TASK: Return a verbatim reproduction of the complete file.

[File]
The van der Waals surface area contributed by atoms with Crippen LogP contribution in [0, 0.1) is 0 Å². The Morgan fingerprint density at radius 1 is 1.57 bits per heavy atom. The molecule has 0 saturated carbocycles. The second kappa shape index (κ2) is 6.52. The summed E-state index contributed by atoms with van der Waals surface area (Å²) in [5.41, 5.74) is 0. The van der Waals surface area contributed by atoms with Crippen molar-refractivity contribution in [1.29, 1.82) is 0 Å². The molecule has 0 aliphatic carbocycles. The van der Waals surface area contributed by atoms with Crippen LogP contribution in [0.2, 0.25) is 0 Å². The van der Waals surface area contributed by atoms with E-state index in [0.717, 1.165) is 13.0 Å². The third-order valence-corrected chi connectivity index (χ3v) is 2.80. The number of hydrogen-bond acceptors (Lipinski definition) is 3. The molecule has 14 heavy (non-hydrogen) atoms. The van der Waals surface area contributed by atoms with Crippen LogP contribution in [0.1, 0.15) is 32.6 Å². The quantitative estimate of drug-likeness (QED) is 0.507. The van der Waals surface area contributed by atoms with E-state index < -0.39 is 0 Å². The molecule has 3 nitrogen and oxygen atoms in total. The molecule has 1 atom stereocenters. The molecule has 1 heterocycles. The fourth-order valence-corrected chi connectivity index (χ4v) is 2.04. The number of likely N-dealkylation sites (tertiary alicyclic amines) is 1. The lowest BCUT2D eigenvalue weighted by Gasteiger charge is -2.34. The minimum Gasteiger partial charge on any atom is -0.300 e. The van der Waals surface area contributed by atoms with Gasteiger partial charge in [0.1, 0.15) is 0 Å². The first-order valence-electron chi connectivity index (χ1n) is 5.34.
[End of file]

The van der Waals surface area contributed by atoms with Crippen LogP contribution in [0, 0.1) is 0 Å². The Morgan fingerprint density at radius 1 is 1.57 bits per heavy atom. The molecule has 0 saturated carbocycles. The second kappa shape index (κ2) is 6.52. The summed E-state index contributed by atoms with van der Waals surface area (Å²) in [5.41, 5.74) is 0. The van der Waals surface area contributed by atoms with Crippen molar-refractivity contribution in [1.29, 1.82) is 0 Å². The molecule has 0 aliphatic carbocycles. The van der Waals surface area contributed by atoms with Crippen LogP contribution in [0.2, 0.25) is 0 Å². The van der Waals surface area contributed by atoms with E-state index in [0.717, 1.165) is 13.0 Å². The third-order valence-corrected chi connectivity index (χ3v) is 2.80. The number of hydrogen-bond acceptors (Lipinski definition) is 3. The molecule has 14 heavy (non-hydrogen) atoms. The van der Waals surface area contributed by atoms with Crippen LogP contribution in [0.1, 0.15) is 32.6 Å². The quantitative estimate of drug-likeness (QED) is 0.507. The van der Waals surface area contributed by atoms with E-state index < -0.39 is 0 Å². The molecule has 3 nitrogen and oxygen atoms in total. The molecule has 1 atom stereocenters. The molecule has 1 heterocycles. The fourth-order valence-corrected chi connectivity index (χ4v) is 2.04. The number of likely N-dealkylation sites (tertiary alicyclic amines) is 1. The lowest BCUT2D eigenvalue weighted by Gasteiger charge is -2.34. The minimum Gasteiger partial charge on any atom is -0.300 e. The van der Waals surface area contributed by atoms with Gasteiger partial charge in [0.1, 0.15) is 0 Å². The first-order valence-electron chi connectivity index (χ1n) is 5.34.